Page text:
31 January 2021
The ancient usage of the Western Church suggests you should ... now ... be reading the book of Genesis in your Divine Office, today, Septuagesima. Thus, the Roman Breviary; thus, the Anglican 1961 Lectionary for the Divine Office, now authorised in the Ordinariates.
During Lent, of which Septuagesima is the preamble, we repent of the Fall and the mark which it has left on each successive age of human history and on each one of us. Lent leads up to Easter Night, with the great, the outrageous impudence of the Deacon's shout: O felix Culpa: O blessed iniquity (that's Knox's Patrimonial translation ... now, gloriously, restored for use in the Ordinariates); the marvel of Adam's Trangression which deserved such and so great a Redeemer. And then Eastertide invites us to live the Risen Life with and in our New Adam.
The tone for this 'Pre-Lent' season is set by today's ancient collect, with its words qui iuste pro peccatis nostris affligimur, translated in our Patrimonial books as we who are justly punished for our offences. I wonder how many popes, archbishops, or bishops will relate this ancient and wholesome theme to the afflictions of our present moment. I would be grateful if readers could let me know of any pope, archbishop or bishop who does. I am a positive twitcher when it comes to 'collecting' the occasional episcopal rara avis whose teaching is biblical, patristic, and liturgical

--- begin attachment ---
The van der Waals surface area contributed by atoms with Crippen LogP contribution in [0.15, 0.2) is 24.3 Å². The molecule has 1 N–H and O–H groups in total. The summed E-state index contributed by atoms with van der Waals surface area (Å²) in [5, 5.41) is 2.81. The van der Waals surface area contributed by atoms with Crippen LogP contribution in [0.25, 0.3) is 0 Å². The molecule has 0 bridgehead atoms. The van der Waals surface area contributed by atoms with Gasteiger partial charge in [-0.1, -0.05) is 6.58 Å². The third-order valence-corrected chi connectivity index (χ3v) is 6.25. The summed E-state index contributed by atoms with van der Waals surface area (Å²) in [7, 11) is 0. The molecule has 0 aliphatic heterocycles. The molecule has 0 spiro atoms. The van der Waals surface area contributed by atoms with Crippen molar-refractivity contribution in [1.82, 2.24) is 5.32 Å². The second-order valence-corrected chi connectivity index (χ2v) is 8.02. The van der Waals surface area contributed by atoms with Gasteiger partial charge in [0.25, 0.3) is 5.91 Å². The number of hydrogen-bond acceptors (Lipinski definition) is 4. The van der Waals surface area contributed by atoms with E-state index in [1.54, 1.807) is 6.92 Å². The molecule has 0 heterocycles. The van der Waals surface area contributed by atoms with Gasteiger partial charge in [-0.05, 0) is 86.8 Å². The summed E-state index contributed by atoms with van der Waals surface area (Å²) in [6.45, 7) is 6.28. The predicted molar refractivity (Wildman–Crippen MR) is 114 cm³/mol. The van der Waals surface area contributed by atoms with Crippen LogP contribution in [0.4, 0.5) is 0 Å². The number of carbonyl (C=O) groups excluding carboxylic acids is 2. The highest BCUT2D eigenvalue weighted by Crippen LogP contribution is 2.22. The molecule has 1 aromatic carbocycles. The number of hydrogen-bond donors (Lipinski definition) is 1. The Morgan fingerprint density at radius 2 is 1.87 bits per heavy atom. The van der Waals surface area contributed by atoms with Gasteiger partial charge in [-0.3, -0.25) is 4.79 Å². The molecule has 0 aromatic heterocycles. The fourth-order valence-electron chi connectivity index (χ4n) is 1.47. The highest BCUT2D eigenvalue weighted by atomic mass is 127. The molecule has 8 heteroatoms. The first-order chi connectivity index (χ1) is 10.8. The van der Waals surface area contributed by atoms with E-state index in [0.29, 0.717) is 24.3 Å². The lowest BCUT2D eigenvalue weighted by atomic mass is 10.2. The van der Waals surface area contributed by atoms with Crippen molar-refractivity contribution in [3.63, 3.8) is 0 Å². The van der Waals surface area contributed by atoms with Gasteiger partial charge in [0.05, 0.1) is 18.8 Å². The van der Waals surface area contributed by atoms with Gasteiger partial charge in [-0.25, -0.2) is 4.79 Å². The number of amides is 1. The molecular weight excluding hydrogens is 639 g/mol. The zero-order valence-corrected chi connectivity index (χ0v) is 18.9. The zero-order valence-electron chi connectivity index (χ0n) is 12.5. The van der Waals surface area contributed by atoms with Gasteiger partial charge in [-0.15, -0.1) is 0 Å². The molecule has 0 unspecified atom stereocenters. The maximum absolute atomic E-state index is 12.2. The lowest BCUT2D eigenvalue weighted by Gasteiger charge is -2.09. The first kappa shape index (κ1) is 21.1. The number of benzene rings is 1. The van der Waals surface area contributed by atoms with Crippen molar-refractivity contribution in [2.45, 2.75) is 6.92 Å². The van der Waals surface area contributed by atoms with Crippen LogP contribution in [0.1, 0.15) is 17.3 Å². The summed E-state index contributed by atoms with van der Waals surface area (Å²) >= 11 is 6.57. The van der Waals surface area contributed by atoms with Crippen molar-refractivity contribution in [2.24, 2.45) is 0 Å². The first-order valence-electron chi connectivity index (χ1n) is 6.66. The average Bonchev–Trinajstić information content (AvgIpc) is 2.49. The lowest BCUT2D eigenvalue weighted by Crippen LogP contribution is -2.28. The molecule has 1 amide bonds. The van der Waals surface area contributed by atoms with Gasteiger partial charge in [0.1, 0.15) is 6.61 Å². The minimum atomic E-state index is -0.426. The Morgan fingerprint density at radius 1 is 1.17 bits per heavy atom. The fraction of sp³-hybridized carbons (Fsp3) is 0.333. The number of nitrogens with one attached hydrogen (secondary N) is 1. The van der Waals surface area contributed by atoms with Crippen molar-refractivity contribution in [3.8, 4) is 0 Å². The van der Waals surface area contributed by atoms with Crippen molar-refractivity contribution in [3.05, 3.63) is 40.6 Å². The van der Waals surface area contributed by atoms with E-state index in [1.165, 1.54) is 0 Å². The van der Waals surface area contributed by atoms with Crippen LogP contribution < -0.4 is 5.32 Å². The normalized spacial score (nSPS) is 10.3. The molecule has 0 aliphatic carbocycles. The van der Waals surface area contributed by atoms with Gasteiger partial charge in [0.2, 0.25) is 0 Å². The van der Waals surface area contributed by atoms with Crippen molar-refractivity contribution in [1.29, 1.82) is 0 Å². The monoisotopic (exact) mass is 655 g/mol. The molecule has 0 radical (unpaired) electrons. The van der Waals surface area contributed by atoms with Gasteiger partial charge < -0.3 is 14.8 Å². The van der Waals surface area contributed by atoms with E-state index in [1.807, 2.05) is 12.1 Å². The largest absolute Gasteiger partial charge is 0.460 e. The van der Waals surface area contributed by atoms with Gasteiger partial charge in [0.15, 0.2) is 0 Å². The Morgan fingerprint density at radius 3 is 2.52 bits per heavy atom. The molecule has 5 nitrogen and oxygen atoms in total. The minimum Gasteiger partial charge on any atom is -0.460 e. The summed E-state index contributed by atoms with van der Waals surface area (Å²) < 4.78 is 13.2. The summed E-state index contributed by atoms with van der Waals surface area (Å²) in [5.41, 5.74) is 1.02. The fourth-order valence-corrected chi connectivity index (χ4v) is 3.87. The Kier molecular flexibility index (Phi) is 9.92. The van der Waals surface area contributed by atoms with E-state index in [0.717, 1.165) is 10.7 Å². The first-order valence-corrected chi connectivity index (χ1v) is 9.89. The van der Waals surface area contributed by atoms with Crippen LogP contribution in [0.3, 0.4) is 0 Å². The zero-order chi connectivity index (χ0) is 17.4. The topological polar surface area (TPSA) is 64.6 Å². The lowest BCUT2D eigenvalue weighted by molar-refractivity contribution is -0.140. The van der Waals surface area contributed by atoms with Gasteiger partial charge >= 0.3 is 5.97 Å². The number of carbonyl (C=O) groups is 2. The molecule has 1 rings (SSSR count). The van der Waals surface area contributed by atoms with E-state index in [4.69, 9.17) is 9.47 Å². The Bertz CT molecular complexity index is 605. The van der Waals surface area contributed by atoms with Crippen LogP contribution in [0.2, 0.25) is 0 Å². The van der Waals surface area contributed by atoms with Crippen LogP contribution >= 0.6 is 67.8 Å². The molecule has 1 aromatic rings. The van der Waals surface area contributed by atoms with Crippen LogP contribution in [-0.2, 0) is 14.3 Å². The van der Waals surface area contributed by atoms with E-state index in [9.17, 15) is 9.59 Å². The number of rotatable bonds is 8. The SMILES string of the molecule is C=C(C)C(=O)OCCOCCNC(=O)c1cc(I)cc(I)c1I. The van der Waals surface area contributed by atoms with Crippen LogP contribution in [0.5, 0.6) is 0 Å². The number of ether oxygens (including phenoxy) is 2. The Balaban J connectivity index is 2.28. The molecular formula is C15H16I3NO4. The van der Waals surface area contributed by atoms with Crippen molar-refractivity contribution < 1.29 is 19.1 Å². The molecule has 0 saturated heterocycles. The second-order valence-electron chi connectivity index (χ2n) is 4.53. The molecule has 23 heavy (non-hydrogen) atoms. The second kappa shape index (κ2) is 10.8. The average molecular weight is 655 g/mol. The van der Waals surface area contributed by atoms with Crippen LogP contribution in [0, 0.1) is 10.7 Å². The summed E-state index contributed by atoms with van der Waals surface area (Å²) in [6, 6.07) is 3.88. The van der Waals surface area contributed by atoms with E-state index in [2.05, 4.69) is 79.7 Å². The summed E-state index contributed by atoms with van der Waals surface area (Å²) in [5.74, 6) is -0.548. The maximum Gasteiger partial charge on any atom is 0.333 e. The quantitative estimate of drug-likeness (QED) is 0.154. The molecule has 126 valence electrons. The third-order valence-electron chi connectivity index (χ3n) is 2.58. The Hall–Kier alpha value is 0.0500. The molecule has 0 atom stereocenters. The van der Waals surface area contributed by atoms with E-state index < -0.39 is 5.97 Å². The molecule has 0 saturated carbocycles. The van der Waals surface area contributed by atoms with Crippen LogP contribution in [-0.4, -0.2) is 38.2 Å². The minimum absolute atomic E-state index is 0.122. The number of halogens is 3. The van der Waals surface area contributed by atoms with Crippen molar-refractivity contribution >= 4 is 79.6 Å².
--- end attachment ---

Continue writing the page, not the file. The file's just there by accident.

The S Pius V/Ordinariate [EF in what follows] Eucharistic psalmody for Septuagesima and its season expresses this spirituality. The Introit is about "The sorrows of Death", recalling the Genesis theme that the pains, labours, and mortality of Man (and not least of Woman) result from the Fall. Yes, I know that the Gesimas were probably introduced by S Gregory the Great at a time of great distress, strife, pandemic and chaos in Italy - which does lie behind the sense of agony and helplessness in this and other texts. My point is that it was the Pontiff who discerned a connection between a world ravaged and disordered by the Fall ... and the realities of late sixth century Italy. How can anyone doubt that a similar connection is just as imperative in our pandemic world?